President Trump has employed people, had companies set up with retirement plans and many people employed by him are living off his companies' retirement packages. Certainly, he has kept these things in mind while settling into the White House, but his tax plan is what people nearing retirement should really consider and base their expectations on.
The challenge is that - even with weeks of being a fairly active executive, we're still largely unsure of the type of president we have elected. Here are a few theories on what people getting ready to retire should consider and expect from Trump's first four years in office.
The repeal of the estate tax is extremely popular, but laws concerning your estate take effect when you die, not when you draft it. It is important not to wait to plan your estate - particularly your will and life insurance. But don't be too surprised if you find yourself amending your plans in two or three years to plan for potential changes in tax policy.
It may be prudent to wait before finalizing the gritty details of your estate plan, such as trusts or business succession plans. As far as immediate estate planning, put a plan in place that provides dispersion and alternatives for how it is handled now and if changes are made after death.
According to David Carrier, it is highly likely the election will affect estate planning in Michigan, if not nationwide. Any changes to estate taxes are unlikely to significantly affect probate law in any one state.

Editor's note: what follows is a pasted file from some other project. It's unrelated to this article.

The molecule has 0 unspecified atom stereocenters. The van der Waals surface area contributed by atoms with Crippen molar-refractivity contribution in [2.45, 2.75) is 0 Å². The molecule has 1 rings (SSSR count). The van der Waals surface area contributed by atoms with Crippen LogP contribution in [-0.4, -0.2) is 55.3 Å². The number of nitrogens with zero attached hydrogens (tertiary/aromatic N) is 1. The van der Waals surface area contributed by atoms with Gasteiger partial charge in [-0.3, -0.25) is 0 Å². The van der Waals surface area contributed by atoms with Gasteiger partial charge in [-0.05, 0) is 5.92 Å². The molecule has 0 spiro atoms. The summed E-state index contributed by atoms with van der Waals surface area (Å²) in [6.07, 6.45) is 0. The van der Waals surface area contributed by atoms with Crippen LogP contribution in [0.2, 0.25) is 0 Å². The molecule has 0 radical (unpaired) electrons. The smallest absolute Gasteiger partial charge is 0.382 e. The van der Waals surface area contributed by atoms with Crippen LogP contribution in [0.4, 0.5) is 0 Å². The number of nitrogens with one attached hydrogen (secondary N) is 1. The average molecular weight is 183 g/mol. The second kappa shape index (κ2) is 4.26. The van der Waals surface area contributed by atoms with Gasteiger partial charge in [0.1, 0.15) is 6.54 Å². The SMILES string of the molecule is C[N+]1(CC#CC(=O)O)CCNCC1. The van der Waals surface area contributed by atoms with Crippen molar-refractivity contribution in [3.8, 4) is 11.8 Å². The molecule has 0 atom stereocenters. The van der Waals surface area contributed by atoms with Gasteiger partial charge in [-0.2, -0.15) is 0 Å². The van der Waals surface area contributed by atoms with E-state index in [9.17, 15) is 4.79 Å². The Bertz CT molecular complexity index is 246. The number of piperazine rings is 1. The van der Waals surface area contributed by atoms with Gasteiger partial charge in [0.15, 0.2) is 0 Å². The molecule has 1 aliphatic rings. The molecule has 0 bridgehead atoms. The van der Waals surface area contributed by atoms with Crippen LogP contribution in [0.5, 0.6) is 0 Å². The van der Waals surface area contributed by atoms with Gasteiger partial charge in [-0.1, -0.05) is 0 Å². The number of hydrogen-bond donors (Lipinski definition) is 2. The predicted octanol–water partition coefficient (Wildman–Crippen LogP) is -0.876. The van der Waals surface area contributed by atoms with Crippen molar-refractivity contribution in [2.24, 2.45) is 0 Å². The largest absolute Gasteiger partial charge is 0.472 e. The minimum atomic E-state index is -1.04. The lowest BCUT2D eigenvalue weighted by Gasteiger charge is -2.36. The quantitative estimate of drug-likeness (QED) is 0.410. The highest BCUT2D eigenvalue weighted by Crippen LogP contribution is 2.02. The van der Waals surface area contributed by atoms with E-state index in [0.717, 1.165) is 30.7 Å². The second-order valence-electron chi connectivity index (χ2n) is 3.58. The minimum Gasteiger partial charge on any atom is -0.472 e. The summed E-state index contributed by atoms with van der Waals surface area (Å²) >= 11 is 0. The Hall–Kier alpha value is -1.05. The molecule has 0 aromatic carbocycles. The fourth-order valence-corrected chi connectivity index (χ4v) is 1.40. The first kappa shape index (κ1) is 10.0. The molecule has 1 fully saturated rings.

President Trump has promised to defend Social Security benefits. There is a vagueness to his plan, but people getting close to retirement age -- which is the age they can begin receiving Social Security benefits -- to get the most out of their benefits because there probably will be no major changes happening.
Do not rush to take it though. It is possible to see a benefit decrease because of his promise to put a freeze on federal hiring, but because of his tax plan, the cost of living would easily accommodate any changes. The freeze on government hiring should not be too alarming. There was a hiring freeze for Social Security during the entire Obama administration.
Again, this is just assuming there are going to be changes, which appears to be unlikely.
Trump and the GOP Congress intend on repealing and replacing Obamacare. It has been agreed the repeal will not take place without a replacement, which would cover anyone. President Trump has stated multiple times he wants people to have access to HSAs (Health Savings Accounts), which are medical savings accounts that are tax-free and defray medical costs. He also wants citizens to be able purchase insurance across state lines.
The Affordable Care Act has hit middle America hard, including people nearing retirement. Premiums have increased beyond affordability for many in the lower-middle class, and insurance companies and doctors have voiced concern and left the marketplace. It is not sustainable, so a replacement is necessary.
All elections can polarize and stir emotions, but the election of President Trump has done so more than ever. Dramatic political swings can prompt investors to act impulsively. If you are currently planning and saving for retirement, continue to be the tortoise and not the hare.